Ross Douthat reviews Trump’s first 100 days in office:
The first 100 days of Donald Trump’s presidency have not been exactly what you could call successful, by the standards that one would normally use to judge such things. No significant legislation has passed Congress, and indeed it has become painfully clear that this White House has no real sense of what legislation it would even like to pass. There has been no political honeymoon: For this stage of an administration, Trump is the most unpopular president of modern times. Important areas of the executive branch are barely staffed or functioning, the White House is in a state of low-grade civil war, and the bungling, pratfalls, conflicts of interest, weak attempts at propaganda and brazen lying are all, well, not normal, as the self-styled “resistance” likes to say.
But it could be worse.
It’s true that things could be worse (and they may well get worse), but if we judge Trump against the standard we would have used for any of his predecessors we have to grade his first three months as an almost complete failure. Except for the confirmation of Gorsuch, I would be hard-pressed to name a major success for this administration. On the domestic front, Trump has been stymied by opposition (including from within his own party), and overseas he and his officials have racked up a number of unforced diplomatic errors, the illegal use of force in Syria, and reckless rhetoric about possible military action against North Korea that has raised tensions there to a dangerous and unusual degree. The failure to present nominations for hundreds of confirmable positions is proof of the administration’s general incompetence, and makes easily avoidable blunders more likely as time goes on. Trump’s inability and/or unwillingness to do the work required for governing is already catching up to him, and the failure to staff his own administration will be tripping him up for months and possibly years to come.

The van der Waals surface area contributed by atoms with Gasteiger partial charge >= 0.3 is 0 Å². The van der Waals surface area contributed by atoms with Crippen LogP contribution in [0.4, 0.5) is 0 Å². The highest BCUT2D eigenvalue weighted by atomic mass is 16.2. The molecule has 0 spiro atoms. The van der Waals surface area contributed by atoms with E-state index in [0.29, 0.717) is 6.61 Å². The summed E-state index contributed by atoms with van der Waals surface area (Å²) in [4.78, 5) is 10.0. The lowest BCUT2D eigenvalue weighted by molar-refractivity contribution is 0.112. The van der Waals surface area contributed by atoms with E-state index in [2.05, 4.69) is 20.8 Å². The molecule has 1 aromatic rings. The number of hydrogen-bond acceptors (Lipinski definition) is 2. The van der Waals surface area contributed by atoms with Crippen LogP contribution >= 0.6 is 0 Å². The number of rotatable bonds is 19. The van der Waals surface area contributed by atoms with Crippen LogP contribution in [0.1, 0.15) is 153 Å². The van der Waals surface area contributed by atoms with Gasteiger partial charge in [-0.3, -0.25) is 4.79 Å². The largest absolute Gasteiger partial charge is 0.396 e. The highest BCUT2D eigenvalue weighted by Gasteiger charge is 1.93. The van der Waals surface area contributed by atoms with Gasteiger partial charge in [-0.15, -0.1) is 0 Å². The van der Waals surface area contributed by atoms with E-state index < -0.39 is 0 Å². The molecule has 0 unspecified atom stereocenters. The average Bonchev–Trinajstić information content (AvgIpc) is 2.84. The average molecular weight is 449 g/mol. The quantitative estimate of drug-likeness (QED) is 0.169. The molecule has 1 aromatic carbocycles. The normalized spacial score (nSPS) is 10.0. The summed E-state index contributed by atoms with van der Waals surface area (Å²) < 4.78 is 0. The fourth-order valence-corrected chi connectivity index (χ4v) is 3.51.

The “100 days” standard is an arbitrary and somewhat unfair one. In general, we shouldn’t want the government to adopt new laws and policies with haste. Since much of what Trump wants to do is questionable or wrong, it is not bad for the country if he isn’t successful in enacting his preferred policies. Nonetheless, it is definitely bad news for the country that this administration usually doesn’t know what it’s doing, and compared to any other modern administration this one has to be considered the least competent and worst-run at this point in a presidential term.